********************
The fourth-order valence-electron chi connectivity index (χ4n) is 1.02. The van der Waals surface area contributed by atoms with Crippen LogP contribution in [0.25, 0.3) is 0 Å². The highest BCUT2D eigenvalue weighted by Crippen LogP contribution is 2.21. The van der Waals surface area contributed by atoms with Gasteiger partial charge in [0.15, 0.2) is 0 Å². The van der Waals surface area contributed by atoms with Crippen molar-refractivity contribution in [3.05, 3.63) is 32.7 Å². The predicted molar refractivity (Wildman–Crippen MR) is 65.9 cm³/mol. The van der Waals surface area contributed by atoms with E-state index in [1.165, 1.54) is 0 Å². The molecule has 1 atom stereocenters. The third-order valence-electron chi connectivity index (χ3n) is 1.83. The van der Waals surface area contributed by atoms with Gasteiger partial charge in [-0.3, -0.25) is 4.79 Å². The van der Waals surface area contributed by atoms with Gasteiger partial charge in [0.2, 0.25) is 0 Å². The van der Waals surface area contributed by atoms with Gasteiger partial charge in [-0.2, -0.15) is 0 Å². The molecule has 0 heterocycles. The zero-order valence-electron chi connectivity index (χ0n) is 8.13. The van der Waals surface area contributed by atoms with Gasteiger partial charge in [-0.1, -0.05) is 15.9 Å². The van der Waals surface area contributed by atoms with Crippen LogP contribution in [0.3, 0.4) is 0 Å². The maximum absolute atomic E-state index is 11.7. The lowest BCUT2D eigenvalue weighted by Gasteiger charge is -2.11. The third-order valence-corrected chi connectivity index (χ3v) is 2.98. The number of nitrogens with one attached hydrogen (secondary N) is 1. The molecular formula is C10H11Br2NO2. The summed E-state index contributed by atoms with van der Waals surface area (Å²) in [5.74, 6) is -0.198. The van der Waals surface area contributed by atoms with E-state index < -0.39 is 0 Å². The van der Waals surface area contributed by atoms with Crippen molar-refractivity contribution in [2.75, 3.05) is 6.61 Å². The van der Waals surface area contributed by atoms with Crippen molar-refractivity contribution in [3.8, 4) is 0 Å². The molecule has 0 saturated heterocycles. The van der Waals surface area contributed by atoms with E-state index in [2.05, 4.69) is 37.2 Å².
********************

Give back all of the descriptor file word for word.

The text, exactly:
The fourth-order valence-electron chi connectivity index (χ4n) is 1.02. The van der Waals surface area contributed by atoms with Crippen LogP contribution in [0.25, 0.3) is 0 Å². The highest BCUT2D eigenvalue weighted by Crippen LogP contribution is 2.21. The van der Waals surface area contributed by atoms with Gasteiger partial charge in [0.15, 0.2) is 0 Å². The van der Waals surface area contributed by atoms with Crippen molar-refractivity contribution in [3.05, 3.63) is 32.7 Å². The predicted molar refractivity (Wildman–Crippen MR) is 65.9 cm³/mol. The van der Waals surface area contributed by atoms with E-state index in [1.165, 1.54) is 0 Å². The molecule has 1 atom stereocenters. The third-order valence-electron chi connectivity index (χ3n) is 1.83. The van der Waals surface area contributed by atoms with Gasteiger partial charge in [-0.3, -0.25) is 4.79 Å². The van der Waals surface area contributed by atoms with Gasteiger partial charge in [0.2, 0.25) is 0 Å². The van der Waals surface area contributed by atoms with Gasteiger partial charge in [-0.2, -0.15) is 0 Å². The molecule has 0 heterocycles. The zero-order valence-electron chi connectivity index (χ0n) is 8.13. The van der Waals surface area contributed by atoms with Gasteiger partial charge in [-0.1, -0.05) is 15.9 Å². The van der Waals surface area contributed by atoms with Crippen LogP contribution in [0.3, 0.4) is 0 Å². The maximum absolute atomic E-state index is 11.7. The lowest BCUT2D eigenvalue weighted by Gasteiger charge is -2.11. The third-order valence-corrected chi connectivity index (χ3v) is 2.98. The number of nitrogens with one attached hydrogen (secondary N) is 1. The molecular formula is C10H11Br2NO2. The summed E-state index contributed by atoms with van der Waals surface area (Å²) in [5.74, 6) is -0.198. The van der Waals surface area contributed by atoms with E-state index < -0.39 is 0 Å². The van der Waals surface area contributed by atoms with Crippen molar-refractivity contribution in [2.75, 3.05) is 6.61 Å². The van der Waals surface area contributed by atoms with Crippen molar-refractivity contribution in [3.8, 4) is 0 Å². The molecule has 0 saturated heterocycles. The van der Waals surface area contributed by atoms with E-state index in [2.05, 4.69) is 37.2 Å².